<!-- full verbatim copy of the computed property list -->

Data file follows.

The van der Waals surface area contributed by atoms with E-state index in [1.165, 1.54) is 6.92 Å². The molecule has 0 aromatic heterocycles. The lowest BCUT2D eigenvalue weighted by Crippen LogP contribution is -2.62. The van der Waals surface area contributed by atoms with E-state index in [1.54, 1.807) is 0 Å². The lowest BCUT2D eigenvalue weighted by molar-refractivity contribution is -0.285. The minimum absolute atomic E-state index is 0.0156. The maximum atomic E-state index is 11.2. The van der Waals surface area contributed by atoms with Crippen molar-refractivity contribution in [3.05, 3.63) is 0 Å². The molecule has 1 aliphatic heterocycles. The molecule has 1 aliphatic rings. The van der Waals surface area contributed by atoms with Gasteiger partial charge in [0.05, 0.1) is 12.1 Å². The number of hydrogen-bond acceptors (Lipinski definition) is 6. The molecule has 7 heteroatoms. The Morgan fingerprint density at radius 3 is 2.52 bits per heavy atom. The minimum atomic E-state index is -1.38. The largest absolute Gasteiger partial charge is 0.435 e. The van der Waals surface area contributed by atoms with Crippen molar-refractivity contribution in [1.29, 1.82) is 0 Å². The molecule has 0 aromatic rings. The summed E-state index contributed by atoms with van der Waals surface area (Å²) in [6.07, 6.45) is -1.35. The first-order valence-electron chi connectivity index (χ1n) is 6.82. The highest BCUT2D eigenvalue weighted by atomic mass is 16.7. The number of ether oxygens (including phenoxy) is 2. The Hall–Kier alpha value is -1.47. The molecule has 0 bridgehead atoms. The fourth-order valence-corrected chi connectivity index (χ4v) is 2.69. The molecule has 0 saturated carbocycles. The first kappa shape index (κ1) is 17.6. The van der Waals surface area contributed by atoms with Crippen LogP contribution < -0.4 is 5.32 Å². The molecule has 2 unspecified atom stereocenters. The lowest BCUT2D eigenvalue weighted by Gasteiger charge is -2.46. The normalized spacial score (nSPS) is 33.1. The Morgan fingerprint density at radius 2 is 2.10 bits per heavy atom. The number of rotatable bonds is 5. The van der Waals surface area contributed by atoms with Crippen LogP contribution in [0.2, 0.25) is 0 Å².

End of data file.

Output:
The van der Waals surface area contributed by atoms with E-state index in [1.165, 1.54) is 6.92 Å². The molecule has 0 aromatic heterocycles. The lowest BCUT2D eigenvalue weighted by Crippen LogP contribution is -2.62. The van der Waals surface area contributed by atoms with E-state index in [1.54, 1.807) is 0 Å². The lowest BCUT2D eigenvalue weighted by molar-refractivity contribution is -0.285. The minimum absolute atomic E-state index is 0.0156. The maximum atomic E-state index is 11.2. The van der Waals surface area contributed by atoms with Crippen molar-refractivity contribution in [3.05, 3.63) is 0 Å². The molecule has 1 aliphatic heterocycles. The molecule has 1 aliphatic rings. The van der Waals surface area contributed by atoms with Gasteiger partial charge in [0.05, 0.1) is 12.1 Å². The number of hydrogen-bond acceptors (Lipinski definition) is 6. The molecule has 7 heteroatoms. The Morgan fingerprint density at radius 3 is 2.52 bits per heavy atom. The minimum atomic E-state index is -1.38. The largest absolute Gasteiger partial charge is 0.435 e. The van der Waals surface area contributed by atoms with Crippen molar-refractivity contribution in [1.29, 1.82) is 0 Å². The molecule has 0 aromatic rings. The summed E-state index contributed by atoms with van der Waals surface area (Å²) in [6.07, 6.45) is -1.35. The first-order valence-electron chi connectivity index (χ1n) is 6.82. The highest BCUT2D eigenvalue weighted by atomic mass is 16.7. The number of ether oxygens (including phenoxy) is 2. The Hall–Kier alpha value is -1.47. The molecule has 0 bridgehead atoms. The fourth-order valence-corrected chi connectivity index (χ4v) is 2.69. The molecule has 0 saturated carbocycles. The first kappa shape index (κ1) is 17.6. The van der Waals surface area contributed by atoms with Crippen LogP contribution < -0.4 is 5.32 Å². The molecule has 2 unspecified atom stereocenters. The lowest BCUT2D eigenvalue weighted by Gasteiger charge is -2.46. The normalized spacial score (nSPS) is 33.1. The Morgan fingerprint density at radius 2 is 2.10 bits per heavy atom. The number of rotatable bonds is 5. The van der Waals surface area contributed by atoms with Crippen LogP contribution in [0.2, 0.25) is 0 Å².